Syrian Kaleidoscope(Amrit, St George, Crac des Chevaliers, Apamea,Hama)

A short drive away from Tartous is the ancient site of Amrit. Dating back to the Phoenicians, Amrit are the remains of the city of Marathus and was probably founded by the Arvadians in the 3rd millennium BC flourishing economically as a mainland religious centre and a trading city.

Most of the remaining buildings date back to Persian rule in the 6th century BC although there is Mesopotamian and Egyptian influence in the architecture.

Captured by Alexander the Great in 333BC its main religious temple which was dedicated to the God Melqart was assimilated to the God Hercules.

An artificial lake around the temple filled by a natural spring was said to have healing powers.

A stadium on the other side of Amrit River dates back to the Hellenistic period. One of the two cylindrical towers called Maghazel (spindles) decorating the necropolis has uncompleted sculptures of lions at the base reflecting Persian influence.

Burj al Bezzaq (tower of the snail), another funerary monument is a cube topped by a cornice which used to end with a pyramid.

Amrit lost its importance in the 2nd century AD under the Romans who preferred Antaradus (Tartous) on the Mediterranean.

St George's convent was built by hermits in the late 5th century; some believe it was constructed under Emperor Justinian in the 6th century. Parts of the convent were completed in the 18th, 19th and 20th centuries.

It contains the shrine of St George built in the 5th century. The convent has been a centre for the Greek Orthodox faith since the beginning of Christianity. Its 13th century chapel contains an ebony iconostasis with many beautiful icons on display. A second chapel was built in 1857.

Crac des Chevaliers is the greatest of all Crusader castles and one of the greatest sights of Syria described by T E Lawrence as ‘perhaps the best preserved and most wholly admirable castle in the world’.

Here, all that was best in both European and Middle Eastern military design combined to produce a castle. Without doubt, it is one of the greatest masterpieces of military architecture in the world showing the full flowering of the Hospitallers’ style (knights of St. John), which went far beyond the stolid adaptations of Byzantine models that had previously influenced the castles of the first half of the 12th century.

Enjoy a tasty Syrian lunch at a local restaurant with panoramic views of the castle and continue to Apamea.

Apamea overlooks the Ghaab plain, located on the right bank of the Orontes River about 55 km northwest of Hama town. It was built by Seleucus Nikator, the first king of the Seleucids in Syria in 300 B.C naming it after his wife Afamia. The city flourished attracting distinguished visitors such as Cleopatra, Septimus Severus and Emperor Caracalla.

Its population numbered half a million. In the Christian era Apamea became a centre of philosophy and thought. Most of the uncovered ruins date back to the Roman and Byzantine ages. Distinguished for its high walls and main thoroughfare surrounded by columns with twisted fluting the street was about 2km long and 87m wide.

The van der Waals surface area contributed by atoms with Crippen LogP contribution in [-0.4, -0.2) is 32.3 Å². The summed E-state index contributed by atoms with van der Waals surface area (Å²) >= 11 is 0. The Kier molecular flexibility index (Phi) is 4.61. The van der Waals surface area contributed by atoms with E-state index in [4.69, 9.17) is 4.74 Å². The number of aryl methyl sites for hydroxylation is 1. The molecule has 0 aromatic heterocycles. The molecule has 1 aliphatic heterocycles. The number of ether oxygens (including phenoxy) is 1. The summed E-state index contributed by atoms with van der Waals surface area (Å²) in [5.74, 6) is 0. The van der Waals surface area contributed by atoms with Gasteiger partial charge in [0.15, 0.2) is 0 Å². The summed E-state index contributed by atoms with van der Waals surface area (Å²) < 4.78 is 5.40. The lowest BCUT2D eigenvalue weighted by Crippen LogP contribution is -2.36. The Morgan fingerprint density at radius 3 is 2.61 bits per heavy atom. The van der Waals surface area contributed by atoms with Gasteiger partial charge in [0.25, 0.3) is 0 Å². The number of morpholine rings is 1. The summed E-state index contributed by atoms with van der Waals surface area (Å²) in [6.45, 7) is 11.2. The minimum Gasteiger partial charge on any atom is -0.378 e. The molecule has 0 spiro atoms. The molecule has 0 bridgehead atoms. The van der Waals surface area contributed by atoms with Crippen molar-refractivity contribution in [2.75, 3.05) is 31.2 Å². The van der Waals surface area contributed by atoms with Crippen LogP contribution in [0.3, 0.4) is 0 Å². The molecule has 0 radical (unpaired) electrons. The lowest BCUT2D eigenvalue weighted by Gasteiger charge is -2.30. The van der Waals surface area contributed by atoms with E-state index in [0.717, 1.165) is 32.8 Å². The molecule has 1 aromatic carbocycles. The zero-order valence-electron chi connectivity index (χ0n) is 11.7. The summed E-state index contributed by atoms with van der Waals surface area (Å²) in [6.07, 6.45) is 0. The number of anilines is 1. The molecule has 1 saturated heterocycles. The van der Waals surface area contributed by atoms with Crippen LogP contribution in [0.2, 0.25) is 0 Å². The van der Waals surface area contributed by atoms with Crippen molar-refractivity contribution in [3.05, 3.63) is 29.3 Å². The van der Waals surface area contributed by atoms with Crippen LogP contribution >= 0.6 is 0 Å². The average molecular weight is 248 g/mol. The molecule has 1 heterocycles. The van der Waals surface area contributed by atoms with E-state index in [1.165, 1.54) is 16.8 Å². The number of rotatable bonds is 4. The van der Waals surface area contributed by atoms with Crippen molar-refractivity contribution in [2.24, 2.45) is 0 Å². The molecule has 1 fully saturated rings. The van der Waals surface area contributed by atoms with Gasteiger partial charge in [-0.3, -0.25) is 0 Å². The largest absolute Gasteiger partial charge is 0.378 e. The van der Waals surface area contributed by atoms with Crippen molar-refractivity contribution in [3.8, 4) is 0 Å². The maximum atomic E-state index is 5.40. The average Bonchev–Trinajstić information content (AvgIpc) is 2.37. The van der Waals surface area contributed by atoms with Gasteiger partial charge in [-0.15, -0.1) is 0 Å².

The ruins of the Roman theatre are now a great mass of stone, its colonnade 145 m long. Erected in the 2nd century, it was destroyed in the 12th century by two violent earthquakes but some columns are still standing.

Hama is one of the most attractive Syrian towns notable for its wooden wheels called Norias, which draw water from the Orontes River. An old town dating back to Neolithic times with picturesque old quarters and orchards.

The Norias are undershot Vitruvian water wheels raising water from a pool or a well to a channel or a cistern above, using a very ancient technique.


Special Notes:
Tour not wheelchair accessible nor for persons with restricted walking.

Comfortable clothing, walking shoes, hat, recommended.

A considerable amount of walking is involved on uneven ground and ruined passages at all sites.

A lot of stairs and uphill walk on cobblestones at Crac.

Rough, overgrown ground at Amrit.

Several stairs at the convent.

Comfort stops available at the restaurant, convent, castle and Apamea.


Tour Timings:

Tours begin at times suitable for the ship's arrival in port. The breakdown of the excursions is as follows:
00hr00 -> Depart from Tartous Port

00hr00 -> 00hr30 Drive to Amrit
00hr30 -> 01hr30 Visit Amrit
01hr30 -> 02hr15 Drive to St George convent
02hr15 -> 03hr00 Visit the convent
03hr00 -> 03hr30 Drive to Crac des Chevaliers
03hr30 -> 05hr00 Visit the castle
05hr00 -> 05hr10 Drive to restaurant
05hr10 -> 06hr10 Serving lunch
06hr10 -> 07hr40 Drive to Apamea
07hr40 -> 09hr00 Visit Apamea
09hr00 -> 09hr30 Drive to Hama
09hr30 -> 10hr00 Viewing water wheels of Hama

10hr00 -> 11hr30 Drive to Tartous



Tour Details

Tour Name:
Syrian Kaleidoscope(Amrit, St George, Crac des Chevaliers, Apamea,Hama)

Sightseeing Shore Tours
Cultural Shore Tours

Tour ID:

Approximately 11hr30

medium excursionmeal included with tour

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